Group counseling is a type of counseling where a small group of clients meet on a regular basis, sometimes weekly, or occasionally a few times a week, to talk and discuss problems with each other. This form of counseling is available to meet a wide variety of needs, from addiction counseling, to therapy-related issues, social anxieties, and a variety of other topics. How often the group meets is usually based on the type of counseling needed.
Why are substance abuse group counseling sessions effective?
This form of counseling can be extremely beneficial for patients because it provides a safe place to share experiences and hear contributions and feedback from other group members who have similar experiences.
Similarly to individual counseling, these meetings are led by a group therapist, and the same standards of confidentiality and ethical boundaries apply. Additionally, members are screened by facilitators to make sure they’re well suited for group counseling work.
One of the main theories behind group counseling is the idea that dealing with specific issues might feel isolating, and that being able to share struggles and successes in a safe, confidential and non-judgemental place with others who have experienced the same struggles accelerates the recovery process. This type of scenario works well for drug and alcohol addiction.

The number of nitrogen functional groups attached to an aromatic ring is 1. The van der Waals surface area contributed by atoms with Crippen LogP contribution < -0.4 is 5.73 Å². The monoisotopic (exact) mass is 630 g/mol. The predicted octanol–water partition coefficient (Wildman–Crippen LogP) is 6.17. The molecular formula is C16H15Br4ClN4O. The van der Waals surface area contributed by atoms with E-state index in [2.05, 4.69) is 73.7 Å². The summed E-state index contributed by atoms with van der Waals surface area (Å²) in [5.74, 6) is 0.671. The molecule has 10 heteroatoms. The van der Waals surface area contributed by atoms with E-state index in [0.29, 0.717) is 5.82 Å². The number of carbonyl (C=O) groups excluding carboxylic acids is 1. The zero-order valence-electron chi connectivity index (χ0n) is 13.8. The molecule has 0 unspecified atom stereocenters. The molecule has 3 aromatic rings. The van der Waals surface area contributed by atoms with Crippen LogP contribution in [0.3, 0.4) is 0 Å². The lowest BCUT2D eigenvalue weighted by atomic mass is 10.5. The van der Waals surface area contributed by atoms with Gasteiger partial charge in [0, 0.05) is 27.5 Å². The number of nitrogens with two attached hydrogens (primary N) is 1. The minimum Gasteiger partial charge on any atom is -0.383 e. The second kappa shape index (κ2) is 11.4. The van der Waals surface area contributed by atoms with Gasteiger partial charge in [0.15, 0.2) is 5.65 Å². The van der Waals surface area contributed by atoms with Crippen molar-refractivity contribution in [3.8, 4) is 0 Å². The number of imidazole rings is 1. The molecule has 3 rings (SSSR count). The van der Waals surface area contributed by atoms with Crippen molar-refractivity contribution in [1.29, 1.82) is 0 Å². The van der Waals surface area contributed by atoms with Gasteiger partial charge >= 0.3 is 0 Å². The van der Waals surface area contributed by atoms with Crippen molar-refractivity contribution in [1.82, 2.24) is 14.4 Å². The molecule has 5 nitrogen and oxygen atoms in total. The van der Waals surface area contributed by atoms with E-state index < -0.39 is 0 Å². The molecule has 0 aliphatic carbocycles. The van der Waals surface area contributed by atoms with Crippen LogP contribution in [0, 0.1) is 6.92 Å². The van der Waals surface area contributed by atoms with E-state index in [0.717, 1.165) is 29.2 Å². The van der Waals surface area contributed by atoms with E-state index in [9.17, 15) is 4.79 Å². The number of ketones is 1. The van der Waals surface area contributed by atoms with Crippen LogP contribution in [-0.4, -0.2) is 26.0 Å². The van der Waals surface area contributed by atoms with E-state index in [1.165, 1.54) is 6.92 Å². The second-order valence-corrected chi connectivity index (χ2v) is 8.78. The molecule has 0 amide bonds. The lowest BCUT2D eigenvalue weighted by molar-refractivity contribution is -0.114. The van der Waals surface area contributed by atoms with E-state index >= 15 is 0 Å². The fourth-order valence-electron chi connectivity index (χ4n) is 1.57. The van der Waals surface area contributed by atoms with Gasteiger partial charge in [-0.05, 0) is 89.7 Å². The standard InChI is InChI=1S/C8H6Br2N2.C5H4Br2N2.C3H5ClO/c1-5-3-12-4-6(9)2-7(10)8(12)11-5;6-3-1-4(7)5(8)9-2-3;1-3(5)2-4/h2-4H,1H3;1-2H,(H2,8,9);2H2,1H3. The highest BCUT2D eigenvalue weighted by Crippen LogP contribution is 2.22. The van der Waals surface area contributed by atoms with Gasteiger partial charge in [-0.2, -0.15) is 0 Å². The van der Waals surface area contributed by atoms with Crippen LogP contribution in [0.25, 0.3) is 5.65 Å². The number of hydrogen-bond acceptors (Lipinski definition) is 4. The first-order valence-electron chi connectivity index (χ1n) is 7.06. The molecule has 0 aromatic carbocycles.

How group counseling sessions work
There are different types of group counseling sessions, some of which are highly organized, with attendees doing specific substance abuse group therapy activities together and sharing the results, while others are more free form, where group members share current issues related to the group’s purpose, led by the group’s therapist. For example, a group member could share a recent experience and the other members would be encouraged to provide feedback and problem solve together.
In this way, group counseling allows individuals to explore their addiction issues more in-depth, and from a variety of other perspectives, than they would with one-on-one counseling. The group setting also closely resembles work, social and familial gatherings, which can provide an added sense of safety, and aid members in understanding how they are seen by others, and in what ways they convey who they are, or who they would like to be.
The group therapist leads the group and individual members through each session and encourages members to reach a solution without imposing or directing them towards a specific outcome. This allows group members to work together to come to their own conclusions, learn for themselves, and solve their own issues without being led towards a particular idea.
What are the benefits?
Group counseling is generally less expensive than individual therapy, and the experiences that members have are usually multiplied for every person in the group. This is due to the dynamics of multiple experiences, insights and reflections, and the diversity of the feedback that they receive compared to individual counseling.